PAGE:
Sound! Euphonium 2 Episode 12
by Nick Creamer,
How would you rate episode 12 of
Sound! Euphonium 2 ?
After two full seasons of buildup, I have to admit, I wasn't expecting the national competition to be goofy, lighthearted, and defiantly anticlimactic, but this is Sound! Euphonium in the end. It's not about getting the gold - it's about the passion of the journey and the feelings you shared with the people who walked beside you.
The opening scenes of this episode ended up foreshadowing its ultimate focus. We opened with young Kumiko once again drawing inspiration from her sister, before cutting to Yoroizuka sitting on the bus, quietly staring out the window as the competition approached. These shots directly mirrored the bus scene from halfway through this season's premiere, but drawing that parallel only emphasized the differences between the two scenes. While that premiere sequence depicted Yoroizuka and Nozomi overwhelmed by defeat, this time they seemed triumphant even before the competition had begun. Their friendship and passion had been repaired, and that was what really mattered.
After that, it was all a slow build to the performance. Unable to sleep the night before, Kumiko wandered out to get a drink and ended up having a surprisingly satisfying conversation with Shuichi. While Kumiko has grown closest to Reina and Asuka over this season, Shuichi is a much more conventionally supportive friend, and the degree of familiarity the two share was clear in both their body language and Tomoyo Kurosawa's brilliantly naturalistic voice acting. I've commented before that Kurosawa's voice acting for this show deserves particular notice, but it seemed even more natural in this scene, where her feelings of offhand familiarity with Shuichi were most clear in her small vocal gestures.
Many other characters also got small hat-tips in the build-up to that performance. Kumiko and Asuka shared some nice lines, which emphasized how those two have gotten perhaps the most satisfying growth of any characters this season. Even Yoroizuka got some very funny moments, as she confidently fist-bumped Kumiko and confided that this was her “best reed ever.” Then at last, it was time to play.
And then it was over. Sound! Euphonium's final performance, the nationals performance that this whole season had been leading up to, took place entirely during the episode's commercial break. I had to laugh at that - after all of this work, after performance sequences as stunning as last season's conclusion and this season's halfway point, it felt like an intentional flaunting of expectations to actually cut this one out. But while I certainly wouldn't have minded one more gorgeous full band highlight, I ultimately felt that this show's performances have already said all they needed to say. Euphonium has always been about finding a reason to perform; while getting the gold would have been nice in-universe, it makes sense that the rush of feelings surrounding this performance were more important than the performance itself. Asuka's dedication and feelings reached her father. Kumiko was able to express how her passion came from her sister. And Reina made a love confession to an entire auditorium.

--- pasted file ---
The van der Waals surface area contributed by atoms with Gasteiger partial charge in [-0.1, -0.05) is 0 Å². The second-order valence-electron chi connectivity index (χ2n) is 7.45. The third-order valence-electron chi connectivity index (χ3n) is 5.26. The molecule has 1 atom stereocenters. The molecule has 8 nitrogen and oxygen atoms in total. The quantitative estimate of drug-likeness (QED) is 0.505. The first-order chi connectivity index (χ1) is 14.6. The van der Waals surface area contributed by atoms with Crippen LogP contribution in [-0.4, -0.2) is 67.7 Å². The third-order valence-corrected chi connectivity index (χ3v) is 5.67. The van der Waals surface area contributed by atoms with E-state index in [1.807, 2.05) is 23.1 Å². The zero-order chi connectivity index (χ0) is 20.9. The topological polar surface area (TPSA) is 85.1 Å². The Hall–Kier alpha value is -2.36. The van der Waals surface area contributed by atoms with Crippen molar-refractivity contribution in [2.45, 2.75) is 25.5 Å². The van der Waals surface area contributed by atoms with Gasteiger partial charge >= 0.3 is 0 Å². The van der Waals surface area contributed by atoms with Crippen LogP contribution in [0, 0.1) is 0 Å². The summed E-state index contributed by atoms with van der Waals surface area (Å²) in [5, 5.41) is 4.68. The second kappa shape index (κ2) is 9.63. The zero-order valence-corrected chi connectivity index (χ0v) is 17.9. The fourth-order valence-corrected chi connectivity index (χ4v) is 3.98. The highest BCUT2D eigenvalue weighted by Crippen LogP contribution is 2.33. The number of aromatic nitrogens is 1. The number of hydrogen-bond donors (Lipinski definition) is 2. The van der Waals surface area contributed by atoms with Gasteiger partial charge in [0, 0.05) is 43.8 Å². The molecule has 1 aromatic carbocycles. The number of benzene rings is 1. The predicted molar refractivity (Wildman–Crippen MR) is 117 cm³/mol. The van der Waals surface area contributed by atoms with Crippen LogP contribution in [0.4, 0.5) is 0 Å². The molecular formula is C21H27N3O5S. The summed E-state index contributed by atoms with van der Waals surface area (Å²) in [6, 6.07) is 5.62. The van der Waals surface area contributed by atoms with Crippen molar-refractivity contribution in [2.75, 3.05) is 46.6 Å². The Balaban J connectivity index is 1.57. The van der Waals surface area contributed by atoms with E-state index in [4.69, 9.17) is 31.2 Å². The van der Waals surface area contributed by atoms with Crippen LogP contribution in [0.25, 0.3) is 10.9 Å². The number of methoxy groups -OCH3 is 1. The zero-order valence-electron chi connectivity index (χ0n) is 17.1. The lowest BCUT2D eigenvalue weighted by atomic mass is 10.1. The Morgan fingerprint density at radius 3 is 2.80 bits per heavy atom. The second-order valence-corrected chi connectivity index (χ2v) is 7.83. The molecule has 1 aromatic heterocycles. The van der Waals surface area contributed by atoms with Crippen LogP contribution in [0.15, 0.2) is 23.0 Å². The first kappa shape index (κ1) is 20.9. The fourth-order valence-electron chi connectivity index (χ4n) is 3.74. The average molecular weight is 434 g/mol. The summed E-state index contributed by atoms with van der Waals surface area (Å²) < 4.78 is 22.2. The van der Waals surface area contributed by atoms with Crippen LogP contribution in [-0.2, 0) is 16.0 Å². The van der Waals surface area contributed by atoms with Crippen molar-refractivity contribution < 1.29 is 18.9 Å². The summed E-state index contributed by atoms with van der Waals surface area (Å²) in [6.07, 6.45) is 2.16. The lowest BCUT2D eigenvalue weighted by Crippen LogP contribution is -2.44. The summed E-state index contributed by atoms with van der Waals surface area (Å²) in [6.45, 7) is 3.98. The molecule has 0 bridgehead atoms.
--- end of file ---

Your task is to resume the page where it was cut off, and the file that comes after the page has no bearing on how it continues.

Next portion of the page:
The second half of this episode was silly, charming, and a generally lovely time. Reina remained proud and high-strung to the very end, but at this point, even people like Yuuko have learned to appreciate that about her. Asuka's feelings were beautifully portrayed through a quick sequence of hyper-close expressions, ending in a hug with Kumiko, who has really come into her own as well this season. Taki gracefully acknowledged and defused Reina's feelings, and Teppei-sensei learned that all his students thought he was very cute. It was endearing. It felt right.
This episode wasn't ultimately a highlight in the way the premiere, mid-season performance, or Asuka's arc were, but it was a sturdy episode that felt like a fitting conclusion to a broad array of character arcs. It was also extremely funny and seemed to understand that arcs like Reina's could probably stand to be deflated a little. Between that and the well-earned tears of characters like Asuka and Kumiko, I'm okay with Kitauji taking home the bronze.
Nick writes about anime, storytelling, and the meaning of life at Wrong Every Time.
discuss this in the forum (289 posts) |